But – it’s not going to be their year. I’ll back Australia to come through. Their build up has been lackluster; their recent record abysmal; and every second man is carrying a niggle – but they’re at home; their backs are against the wall and we love a good fight. (I predict also it’ll be a wonderful fight!)

Australia 2-1.





A Day For Test Cricket Lovers and Chris Gayle

16 11 2010

Yesterday was one of those brilliant days that test cricket lovers enjoy so much. With three separate games going on – one in Sri Lanka, one in India and one in Dubai – it was a joy to switch between the three. Sometimes watching McCullum score what could yet be a match winning century against India; sometimes watching Amla and Kallis setting South Africa up for what will surely be a final day win; and on other occasions watching the coolest cricketer in the world, Chris Gayle, scoring a remarkable 219 not out.

Slightly inevitably, given the fact that Gayle was batting and taking into our account soft spot for the West Indians anyway, we spent most of the time marveling at the power shown by the big Jamaican. In an innings described as ‘mature’ by both the commentators and Cricinfo’s ball by ball coverage several times, he still managed to score at more or less a run a ball and, remarkably, has so far hit eight sixes.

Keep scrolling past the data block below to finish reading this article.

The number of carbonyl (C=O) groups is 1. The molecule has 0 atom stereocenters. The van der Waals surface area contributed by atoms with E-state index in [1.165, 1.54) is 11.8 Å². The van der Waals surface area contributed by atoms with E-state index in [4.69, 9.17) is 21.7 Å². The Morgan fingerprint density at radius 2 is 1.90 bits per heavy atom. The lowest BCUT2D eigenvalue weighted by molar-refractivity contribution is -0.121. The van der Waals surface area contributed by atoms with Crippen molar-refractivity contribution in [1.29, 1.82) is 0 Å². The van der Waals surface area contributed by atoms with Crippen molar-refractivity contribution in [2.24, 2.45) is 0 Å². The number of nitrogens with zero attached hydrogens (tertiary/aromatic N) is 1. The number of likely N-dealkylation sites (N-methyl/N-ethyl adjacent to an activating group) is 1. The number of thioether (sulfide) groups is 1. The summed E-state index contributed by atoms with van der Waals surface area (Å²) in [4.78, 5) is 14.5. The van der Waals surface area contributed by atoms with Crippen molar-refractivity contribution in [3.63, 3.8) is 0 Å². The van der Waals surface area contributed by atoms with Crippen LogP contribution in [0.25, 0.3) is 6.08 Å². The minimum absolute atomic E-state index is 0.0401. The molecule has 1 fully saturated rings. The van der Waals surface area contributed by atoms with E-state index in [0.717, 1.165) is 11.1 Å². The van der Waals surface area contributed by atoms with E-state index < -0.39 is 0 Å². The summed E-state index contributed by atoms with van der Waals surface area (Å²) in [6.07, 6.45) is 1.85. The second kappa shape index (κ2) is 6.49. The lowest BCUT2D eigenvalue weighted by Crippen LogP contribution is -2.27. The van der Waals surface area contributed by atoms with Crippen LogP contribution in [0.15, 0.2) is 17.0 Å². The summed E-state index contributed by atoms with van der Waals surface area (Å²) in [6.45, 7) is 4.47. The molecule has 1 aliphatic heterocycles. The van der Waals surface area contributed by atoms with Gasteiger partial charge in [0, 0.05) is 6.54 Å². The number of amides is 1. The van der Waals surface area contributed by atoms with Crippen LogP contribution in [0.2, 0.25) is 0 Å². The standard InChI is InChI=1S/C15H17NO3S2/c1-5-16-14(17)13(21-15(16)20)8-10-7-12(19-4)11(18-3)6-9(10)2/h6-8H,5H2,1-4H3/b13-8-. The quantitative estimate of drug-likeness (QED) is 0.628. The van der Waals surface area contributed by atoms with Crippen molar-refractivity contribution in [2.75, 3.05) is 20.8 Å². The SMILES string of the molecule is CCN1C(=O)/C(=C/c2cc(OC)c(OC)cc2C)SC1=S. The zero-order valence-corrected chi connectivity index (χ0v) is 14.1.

There was a time when a test match innings containing even two or three sixes was worthy of special mention, yet, in this mornings press there wasn’t even much mention of it. It seems that in this modern day and age Gayle was simply doing what is expected – or certainly at any rate, what is expected of him!

What was also notable was the precise yet still infinitely casual manner of his batting. When he hit a six it wasn’t the bludgeoning carve so often seen from him in the shorter forms, but a studied cricket shot that somehow, despite the apparent lack of effort, still went an extraordinary long way.